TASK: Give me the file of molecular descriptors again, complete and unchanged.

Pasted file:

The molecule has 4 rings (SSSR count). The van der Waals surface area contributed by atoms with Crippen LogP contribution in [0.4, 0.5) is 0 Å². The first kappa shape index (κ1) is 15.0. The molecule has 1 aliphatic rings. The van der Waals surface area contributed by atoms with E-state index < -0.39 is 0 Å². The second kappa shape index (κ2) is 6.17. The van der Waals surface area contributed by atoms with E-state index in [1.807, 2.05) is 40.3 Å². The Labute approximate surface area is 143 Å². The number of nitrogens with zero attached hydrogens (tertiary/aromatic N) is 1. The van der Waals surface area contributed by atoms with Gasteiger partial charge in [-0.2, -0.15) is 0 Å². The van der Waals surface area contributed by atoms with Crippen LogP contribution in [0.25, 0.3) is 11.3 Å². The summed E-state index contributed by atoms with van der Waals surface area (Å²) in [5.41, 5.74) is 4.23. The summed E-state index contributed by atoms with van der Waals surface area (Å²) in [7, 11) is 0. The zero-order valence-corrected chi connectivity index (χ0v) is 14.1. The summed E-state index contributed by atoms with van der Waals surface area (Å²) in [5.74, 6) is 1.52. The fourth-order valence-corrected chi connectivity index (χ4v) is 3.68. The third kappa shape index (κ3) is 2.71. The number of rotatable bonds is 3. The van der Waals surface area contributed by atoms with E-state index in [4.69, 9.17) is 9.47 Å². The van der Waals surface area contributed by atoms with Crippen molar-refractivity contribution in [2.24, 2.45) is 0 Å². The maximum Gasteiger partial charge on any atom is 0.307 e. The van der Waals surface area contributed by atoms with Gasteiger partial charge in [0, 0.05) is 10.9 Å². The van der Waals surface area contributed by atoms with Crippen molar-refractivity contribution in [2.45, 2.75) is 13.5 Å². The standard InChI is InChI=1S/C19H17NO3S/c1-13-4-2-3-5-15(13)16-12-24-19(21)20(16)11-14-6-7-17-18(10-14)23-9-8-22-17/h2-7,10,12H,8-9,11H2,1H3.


The molecule has 4 rings (SSSR count). The van der Waals surface area contributed by atoms with Crippen LogP contribution in [0.4, 0.5) is 0 Å². The first kappa shape index (κ1) is 15.0. The molecule has 1 aliphatic rings. The van der Waals surface area contributed by atoms with E-state index < -0.39 is 0 Å². The second kappa shape index (κ2) is 6.17. The van der Waals surface area contributed by atoms with E-state index in [1.807, 2.05) is 40.3 Å². The Labute approximate surface area is 143 Å². The number of nitrogens with zero attached hydrogens (tertiary/aromatic N) is 1. The van der Waals surface area contributed by atoms with Gasteiger partial charge in [-0.2, -0.15) is 0 Å². The van der Waals surface area contributed by atoms with Crippen LogP contribution in [0.25, 0.3) is 11.3 Å². The summed E-state index contributed by atoms with van der Waals surface area (Å²) in [5.41, 5.74) is 4.23. The summed E-state index contributed by atoms with van der Waals surface area (Å²) in [7, 11) is 0. The zero-order valence-corrected chi connectivity index (χ0v) is 14.1. The summed E-state index contributed by atoms with van der Waals surface area (Å²) in [5.74, 6) is 1.52. The fourth-order valence-corrected chi connectivity index (χ4v) is 3.68. The third kappa shape index (κ3) is 2.71. The number of rotatable bonds is 3. The van der Waals surface area contributed by atoms with E-state index in [4.69, 9.17) is 9.47 Å². The van der Waals surface area contributed by atoms with Crippen molar-refractivity contribution in [2.24, 2.45) is 0 Å². The maximum Gasteiger partial charge on any atom is 0.307 e. The van der Waals surface area contributed by atoms with Gasteiger partial charge in [0, 0.05) is 10.9 Å². The van der Waals surface area contributed by atoms with Crippen molar-refractivity contribution in [2.45, 2.75) is 13.5 Å². The standard InChI is InChI=1S/C19H17NO3S/c1-13-4-2-3-5-15(13)16-12-24-19(21)20(16)11-14-6-7-17-18(10-14)23-9-8-22-17/h2-7,10,12H,8-9,11H2,1H3.